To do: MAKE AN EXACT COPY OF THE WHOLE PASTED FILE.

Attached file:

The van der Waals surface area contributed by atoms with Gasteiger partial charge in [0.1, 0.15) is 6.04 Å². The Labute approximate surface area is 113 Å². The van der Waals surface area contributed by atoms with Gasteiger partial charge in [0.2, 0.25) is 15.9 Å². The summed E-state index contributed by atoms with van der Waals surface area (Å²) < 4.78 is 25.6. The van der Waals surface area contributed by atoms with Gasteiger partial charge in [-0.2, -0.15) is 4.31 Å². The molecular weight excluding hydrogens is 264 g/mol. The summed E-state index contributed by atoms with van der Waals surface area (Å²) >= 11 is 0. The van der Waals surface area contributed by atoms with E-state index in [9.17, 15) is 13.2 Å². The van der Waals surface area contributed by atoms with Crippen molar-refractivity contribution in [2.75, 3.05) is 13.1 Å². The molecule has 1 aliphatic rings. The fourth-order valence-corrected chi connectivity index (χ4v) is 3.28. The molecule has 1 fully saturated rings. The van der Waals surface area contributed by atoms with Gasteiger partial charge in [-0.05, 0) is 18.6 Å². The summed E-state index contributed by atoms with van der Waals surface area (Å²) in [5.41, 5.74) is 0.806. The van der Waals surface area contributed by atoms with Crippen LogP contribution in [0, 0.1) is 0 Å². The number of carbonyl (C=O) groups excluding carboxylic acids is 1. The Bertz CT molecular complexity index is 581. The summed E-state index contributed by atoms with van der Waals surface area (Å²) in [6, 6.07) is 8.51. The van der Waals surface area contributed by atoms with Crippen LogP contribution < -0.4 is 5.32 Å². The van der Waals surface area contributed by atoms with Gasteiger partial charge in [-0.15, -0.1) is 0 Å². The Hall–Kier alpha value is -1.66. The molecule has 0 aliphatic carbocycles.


The van der Waals surface area contributed by atoms with Gasteiger partial charge in [0.1, 0.15) is 6.04 Å². The Labute approximate surface area is 113 Å². The van der Waals surface area contributed by atoms with Gasteiger partial charge in [0.2, 0.25) is 15.9 Å². The summed E-state index contributed by atoms with van der Waals surface area (Å²) < 4.78 is 25.6. The van der Waals surface area contributed by atoms with Gasteiger partial charge in [-0.2, -0.15) is 4.31 Å². The molecular weight excluding hydrogens is 264 g/mol. The summed E-state index contributed by atoms with van der Waals surface area (Å²) >= 11 is 0. The van der Waals surface area contributed by atoms with E-state index in [9.17, 15) is 13.2 Å². The van der Waals surface area contributed by atoms with Crippen molar-refractivity contribution in [2.75, 3.05) is 13.1 Å². The molecule has 1 aliphatic rings. The fourth-order valence-corrected chi connectivity index (χ4v) is 3.28. The molecule has 1 fully saturated rings. The van der Waals surface area contributed by atoms with Gasteiger partial charge in [-0.05, 0) is 18.6 Å². The summed E-state index contributed by atoms with van der Waals surface area (Å²) in [5.41, 5.74) is 0.806. The van der Waals surface area contributed by atoms with Crippen LogP contribution in [0, 0.1) is 0 Å². The number of carbonyl (C=O) groups excluding carboxylic acids is 1. The Bertz CT molecular complexity index is 581. The summed E-state index contributed by atoms with van der Waals surface area (Å²) in [6, 6.07) is 8.51. The van der Waals surface area contributed by atoms with Crippen LogP contribution < -0.4 is 5.32 Å². The van der Waals surface area contributed by atoms with Gasteiger partial charge in [-0.15, -0.1) is 0 Å². The Hall–Kier alpha value is -1.66. The molecule has 0 aliphatic carbocycles.